Heat control in mesoscopic conductors - exploiting quantum effects and size confinement
Doctoral thesis, 2020

This thesis deals with a theoretical analysis of heat currents, their exploitation and their control in nanoscale devices. The motivation for this study is twofold. (i) The development of nanoscale devices sets up the basis of many applications ranging from nanoelectronics to quantum technology. Such nanodevices, typically operated at low temperatures, are highly sensitive to heating effects. Hence the successful performance of these devices relies on controlling and managing this heat. (ii) Nanostructures provide appealing systems to study quantum and nonequilibrium thermodynamics because, at such small scales, the behavior of systems is highly affected by size confinement and quantum effects.

The central purpose of this thesis is to investigate the impact of specific characteristics of quantum systems, in particular of quantum size confinement, nonequilibrium effects and phase coherence, on heat transport quantities. A better understanding of this impact can lead to an improved control and exploitation of heat. This can be used for the evacuation of heat from the system, cooling, or producing power using waste heat. We propose different experimentally accessible setups. In these setups, we theoretically study transport quantities using a scattering formalism.

We pursue three main study lines in different setups: (i) We investigate phase-dependent heat transport in normal- and superconducting hybrid junctions. We show how disorder influences this, both in simple junctions as well as in a heat circulator. (ii) We analyze thermodynamical machines, which use nonequilibrium states as their resource instead of heat. Such devices show a "demonic behavior" since they seemingly challenge the second law of thermodynamics. (iii) We analyze how to exploit energy filtering of quantum conductors to perform thermoelectric cooling at the example of a quantum spin Hall device in the whole range from linear to nonlinear response.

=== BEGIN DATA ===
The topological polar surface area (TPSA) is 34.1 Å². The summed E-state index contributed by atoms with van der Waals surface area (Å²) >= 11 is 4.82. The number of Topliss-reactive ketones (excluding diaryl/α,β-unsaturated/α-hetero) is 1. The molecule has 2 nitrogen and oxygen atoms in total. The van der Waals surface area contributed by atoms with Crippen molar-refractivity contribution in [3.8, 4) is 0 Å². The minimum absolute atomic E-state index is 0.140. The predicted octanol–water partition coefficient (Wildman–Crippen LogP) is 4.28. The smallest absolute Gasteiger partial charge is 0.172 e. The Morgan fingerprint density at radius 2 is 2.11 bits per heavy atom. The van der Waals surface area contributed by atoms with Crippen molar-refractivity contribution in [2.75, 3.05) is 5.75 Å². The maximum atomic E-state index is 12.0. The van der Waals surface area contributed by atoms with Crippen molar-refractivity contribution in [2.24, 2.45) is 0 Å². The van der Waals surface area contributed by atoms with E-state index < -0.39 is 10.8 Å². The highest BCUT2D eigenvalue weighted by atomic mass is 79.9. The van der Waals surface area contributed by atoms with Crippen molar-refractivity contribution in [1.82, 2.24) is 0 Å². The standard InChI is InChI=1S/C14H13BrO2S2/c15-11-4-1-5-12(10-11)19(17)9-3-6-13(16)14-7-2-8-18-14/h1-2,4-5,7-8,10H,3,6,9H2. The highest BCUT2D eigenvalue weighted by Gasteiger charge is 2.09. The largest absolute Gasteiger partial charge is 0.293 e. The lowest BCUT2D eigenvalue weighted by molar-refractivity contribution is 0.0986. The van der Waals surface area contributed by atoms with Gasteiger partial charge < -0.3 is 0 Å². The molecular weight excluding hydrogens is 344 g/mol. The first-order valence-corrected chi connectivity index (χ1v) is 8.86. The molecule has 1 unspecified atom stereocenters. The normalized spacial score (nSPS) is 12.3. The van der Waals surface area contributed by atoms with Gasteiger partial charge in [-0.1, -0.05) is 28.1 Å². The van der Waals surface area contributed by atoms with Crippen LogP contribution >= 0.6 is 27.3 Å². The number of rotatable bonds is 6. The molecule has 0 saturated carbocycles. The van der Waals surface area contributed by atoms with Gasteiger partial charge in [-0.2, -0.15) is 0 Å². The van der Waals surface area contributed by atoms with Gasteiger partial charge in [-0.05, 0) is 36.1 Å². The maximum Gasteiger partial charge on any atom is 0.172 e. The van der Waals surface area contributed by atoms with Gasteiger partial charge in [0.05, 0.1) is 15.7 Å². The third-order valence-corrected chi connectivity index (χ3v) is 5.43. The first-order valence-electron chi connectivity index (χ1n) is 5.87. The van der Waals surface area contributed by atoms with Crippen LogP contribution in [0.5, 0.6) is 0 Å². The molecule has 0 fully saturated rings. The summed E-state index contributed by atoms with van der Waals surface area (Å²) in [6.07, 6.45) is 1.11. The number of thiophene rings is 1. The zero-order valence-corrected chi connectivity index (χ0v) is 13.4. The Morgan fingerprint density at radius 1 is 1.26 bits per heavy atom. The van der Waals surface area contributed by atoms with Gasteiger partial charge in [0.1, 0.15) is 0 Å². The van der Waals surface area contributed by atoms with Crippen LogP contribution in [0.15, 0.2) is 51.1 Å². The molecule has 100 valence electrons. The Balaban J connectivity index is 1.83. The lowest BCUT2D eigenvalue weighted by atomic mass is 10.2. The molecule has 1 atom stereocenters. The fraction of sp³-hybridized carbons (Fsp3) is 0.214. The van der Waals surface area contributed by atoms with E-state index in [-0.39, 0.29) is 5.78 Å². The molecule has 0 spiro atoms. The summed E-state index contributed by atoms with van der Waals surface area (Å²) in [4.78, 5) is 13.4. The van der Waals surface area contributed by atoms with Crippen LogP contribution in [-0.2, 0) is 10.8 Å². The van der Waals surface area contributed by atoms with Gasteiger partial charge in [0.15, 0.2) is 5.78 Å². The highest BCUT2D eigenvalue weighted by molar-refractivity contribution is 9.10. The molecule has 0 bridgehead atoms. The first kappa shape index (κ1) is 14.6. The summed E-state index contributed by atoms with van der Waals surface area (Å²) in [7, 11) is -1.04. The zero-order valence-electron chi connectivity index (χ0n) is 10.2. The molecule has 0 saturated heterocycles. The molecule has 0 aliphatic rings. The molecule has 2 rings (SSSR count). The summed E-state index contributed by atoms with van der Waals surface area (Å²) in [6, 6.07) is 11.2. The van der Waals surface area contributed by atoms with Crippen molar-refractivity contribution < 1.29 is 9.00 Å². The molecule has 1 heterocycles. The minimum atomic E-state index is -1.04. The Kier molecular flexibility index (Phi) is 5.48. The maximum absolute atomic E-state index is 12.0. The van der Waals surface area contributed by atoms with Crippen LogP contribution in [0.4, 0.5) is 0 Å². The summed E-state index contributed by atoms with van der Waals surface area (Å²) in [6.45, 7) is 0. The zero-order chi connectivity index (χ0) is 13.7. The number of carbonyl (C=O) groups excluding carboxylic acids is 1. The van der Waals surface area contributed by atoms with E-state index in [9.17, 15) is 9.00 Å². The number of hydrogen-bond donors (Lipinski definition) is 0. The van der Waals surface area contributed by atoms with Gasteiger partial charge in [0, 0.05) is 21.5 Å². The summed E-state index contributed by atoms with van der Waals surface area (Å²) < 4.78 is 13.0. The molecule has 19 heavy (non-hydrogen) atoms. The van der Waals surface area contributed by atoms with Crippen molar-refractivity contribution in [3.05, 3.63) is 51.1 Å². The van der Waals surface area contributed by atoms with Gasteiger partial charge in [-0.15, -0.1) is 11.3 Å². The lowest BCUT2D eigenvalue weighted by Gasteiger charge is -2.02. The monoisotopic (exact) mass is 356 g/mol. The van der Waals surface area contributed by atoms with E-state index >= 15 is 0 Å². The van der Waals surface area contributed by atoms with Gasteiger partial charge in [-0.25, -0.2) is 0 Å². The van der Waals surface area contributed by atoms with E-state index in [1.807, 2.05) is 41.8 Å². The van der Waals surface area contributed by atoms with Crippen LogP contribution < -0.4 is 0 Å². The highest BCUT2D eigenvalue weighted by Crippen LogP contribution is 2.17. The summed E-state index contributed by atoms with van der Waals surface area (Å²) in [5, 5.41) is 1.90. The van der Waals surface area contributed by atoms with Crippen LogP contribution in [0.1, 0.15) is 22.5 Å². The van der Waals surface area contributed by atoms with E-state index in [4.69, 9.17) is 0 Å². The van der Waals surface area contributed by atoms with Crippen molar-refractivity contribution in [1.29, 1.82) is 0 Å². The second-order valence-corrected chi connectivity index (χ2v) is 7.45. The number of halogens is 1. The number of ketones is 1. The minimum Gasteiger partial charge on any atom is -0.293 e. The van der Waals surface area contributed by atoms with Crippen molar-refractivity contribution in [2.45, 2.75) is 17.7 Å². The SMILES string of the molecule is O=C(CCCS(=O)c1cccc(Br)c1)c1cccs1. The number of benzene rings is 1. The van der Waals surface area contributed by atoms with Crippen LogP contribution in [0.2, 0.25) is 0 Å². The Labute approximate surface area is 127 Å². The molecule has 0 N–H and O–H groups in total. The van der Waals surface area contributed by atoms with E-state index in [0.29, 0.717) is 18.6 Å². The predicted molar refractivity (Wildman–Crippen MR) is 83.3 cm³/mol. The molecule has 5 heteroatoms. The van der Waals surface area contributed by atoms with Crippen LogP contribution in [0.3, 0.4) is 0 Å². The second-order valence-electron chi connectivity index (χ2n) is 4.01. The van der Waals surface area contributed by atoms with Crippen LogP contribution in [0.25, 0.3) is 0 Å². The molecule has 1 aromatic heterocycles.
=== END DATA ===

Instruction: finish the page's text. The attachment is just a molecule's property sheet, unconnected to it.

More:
nonequilibrium thermodynamics.

phase-dependent heat transport

heat currents


thermoelectric devices

Kollektorn, MC2-huset, Kemivägen 9, Chalmers
Opponent: Dr María Rosa López Gonzalo, Universitat de les Illes Balears, Spain


Fatemeh Hajiloo

Chalmers, Microtechnology and Nanoscience (MC2), Applied Quantum Physics

Phase-coherent heat circulators with normal- or superconducting contacts

Electronic devices are crucial to satisfy many needs of our everyday life. The electronics industry has responded to market expectations by offering products that are smaller and more powerful. This miniaturization led to devices at the nanometer scale. Heating of these tiny and densely packed devices during operation is a significant challenge.

Novel devices invented and researched in the context of nanoelectronics and quantum technologies exploit fundamentally different principles: they use quantum effects, and their behavior can hence not be explained by classical physics. Accordingly, such nanoscale devices need extremely low temperatures to operate. Also, in those systems, heating is hence detrimental to the performance and might even completely preclude the underlying quantum effects. Consequently, there is an essential need for controlling heat flows in nanoscale quantum devices. Simultaneously, quantum effects and size confinement also provide novel ways to control heat or implement heat engines with unprecedented functionalities.

This thesis deals with the theoretical study of heat control in nanoelectronic devices. We analyze in particular three effects that are unique to small-scale and quantum systems and propose to exploit them in concrete devices. First, due to quantum confinement, the conductance of nanoelectronic devices can have a strong energy dependence; this results in thermoelectric properties, which can be used for cooling. Second, phase coherence in quantum devices leads to opportunities to control heat flows coherently; based on this, heat valves and heat circulators can be designed. Finally, due to the absence of thermalization in small-scale devices, also the resources of engines can be non-thermal; this "non-thermal-ness" can be exploited as fuel for engines.

Areas of Advance

Nanoscience and Nanotechnology (SO 2010-2017, EI 2018-)

Subject Categories

Condensed Matter Physics



Doktorsavhandlingar vid Chalmers tekniska högskola. Ny serie: 4876


Chalmers University of Technology

Kollektorn, MC2-huset, Kemivägen 9, Chalmers

Opponent: Dr María Rosa López Gonzalo, Universitat de les Illes Balears, Spain

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